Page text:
I know that someday you'll find better things.

Friday, May 24, 2013


Xavier Roberts achieved fame and recognition as the inventor of the Cabbage Patch Kids doll. Xavier, Charles Francis—better known as Professor X—achieved fictional accolades by founding a school for gifted young superheroes. Xavier, which means ‘new house’ according to some baby name websites and ‘savior’ according to others, has increased in popularity over the last few decades. The name currently holds the rank of #77 according to the most recent data available on babycenter.com.
Xavier might have a hard time finding a personalized little license-plate keychain at the airport someday.

Naming a child is such a huge responsibility. Finding the balance between too common and too unusual is challenging; many parents try to bridge this divide by selecting a popular name and choosing—maybe even inventing—an unusual spelling variation so that the child can still feel somewhat unique.

Which can be tough for souvenir-buying, let me tell you, especially when your children are old enough to seek out that omnipresent giant spinning magnet display, and two of the three spot their names while the other has to settle for “#1 Disney Fan!”

Should that even matter?

The effects of naming extend far beyond merchandising to sit squarely in the lap of socialization. What’s cool, what’s lame, and what does this rhyme with? Will the initials of the child’s full name spell something potentially inappropriate? All of these seem to be fundamental factors in determining social status among students in the primary grades.

For as long as I can remember, even since my own childhood, one of my biggest pet peeves has been when people make fun of others’ names.

Like ear-size and eye-shape, the recipient of that name had no choice or voice in the decision. It arrived at birth.

While teasing shouldn’t be tolerated, it seems like joking about a bad haircut (or hair-style) is a lesser offense than making fun of a name. Hair grows. Mullets are temporary. For most of us, names are forever—a lifelong gift from parent to child, usually chosen with great love and deliberation.

My heart breaks for the cross-cultural casualties, though—especially when a name is beautiful and honorable and deeply symbolic in its home culture and borderline (or completely) taboo in another. Russ once had a student, new to the United States, whose name was Phuc. Often students from other countries will adopt ’American’ names that are structurally similar or share the same first letter with their birth names, so no one was surprised when Phuc quickly became Peter.

The real shock came when he switched back to Phuc a month later.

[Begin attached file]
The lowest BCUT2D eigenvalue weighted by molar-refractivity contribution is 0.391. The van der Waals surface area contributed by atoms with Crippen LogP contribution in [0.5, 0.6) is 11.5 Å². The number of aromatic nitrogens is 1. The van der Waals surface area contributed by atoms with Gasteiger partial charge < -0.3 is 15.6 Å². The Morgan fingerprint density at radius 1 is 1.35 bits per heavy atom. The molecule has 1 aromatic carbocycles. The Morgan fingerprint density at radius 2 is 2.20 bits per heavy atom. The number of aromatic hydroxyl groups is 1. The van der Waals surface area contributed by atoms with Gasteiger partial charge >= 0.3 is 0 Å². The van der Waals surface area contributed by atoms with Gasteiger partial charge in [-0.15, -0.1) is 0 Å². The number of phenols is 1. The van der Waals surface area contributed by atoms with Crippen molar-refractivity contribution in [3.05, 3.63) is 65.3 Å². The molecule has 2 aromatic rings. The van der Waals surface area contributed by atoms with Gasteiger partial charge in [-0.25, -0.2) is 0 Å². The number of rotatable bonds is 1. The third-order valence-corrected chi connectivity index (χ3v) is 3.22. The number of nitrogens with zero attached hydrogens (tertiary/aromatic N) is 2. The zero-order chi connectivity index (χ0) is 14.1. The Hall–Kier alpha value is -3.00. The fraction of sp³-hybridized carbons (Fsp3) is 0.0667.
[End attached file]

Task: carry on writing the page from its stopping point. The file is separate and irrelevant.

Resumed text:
Turns out some of the kids were teasing him about the name Peter. Go figure.

There’s also a tender place in my heart for those whose names have strong emotion-based origins. I think I’d be overwhelmed with the responsibility to live up to the possible idealistic expectations associated with the word. Will Allegra always be happy? Will she feel that she’s disappointing her family if she allows herself to show sadness? Are Dolores and Tristan condemned to a life of sorrow? How will Hope cope with doubt?

While trying to come to terms with the notion of falling in love with the son of her father’s sworn enemy, Shakespeare’s Juliet mused that “a rose by any other name would smell as sweet,” but I don’t agree that this can be applied to all situations.

Flowers, fruit, even sports equipment, maybe. (Jock strap? They really couldn’t think of anything better?) Names of people--real people—are different. Sacred. Special.

Despite their small size, the little keychains at the airport pack a powerful affirmation:

You matter, they say.
You’re someone, they say.
You belong.
The universe planned for your arrival to this gift store on this day.

Not having one can be a pinprick to the already fragile spirit. In that moment, hearing “But this means you’re unique! Isn’t that special?” doesn’t feel special. It almost tarnishes the term ‘unique’ because now ‘unique’ feels more like

You don’t matter.
You’re nobody.
You don’t belong.
Nobody knew or cared about your arrival to this airport on this day.

None of this is said in an attempt to find fault with the names you’ve chosen or to influence the names you might someday choose. This is your right and your responsibility. Your blessing. Your curse.

My only request is that at some point, even if it means special-ordering it, you bestow that little token of cultural acceptance to the one you’ve named.

Both of the aforementioned Xaviers valued acceptance. Xavier Roberts’s Cabbage Patch dolls were each packaged with a little adoption kit and birth certificate so that the doll could officially become part of the family. Professor X promoted self-acceptance among his clan and provided them with a safe and supportive environment to learn to accept themselves and one another.

Giving the ones you love a name keychain may seem minor, materialistic, or inconsequential, but it will go a long way toward long-term acceptance.

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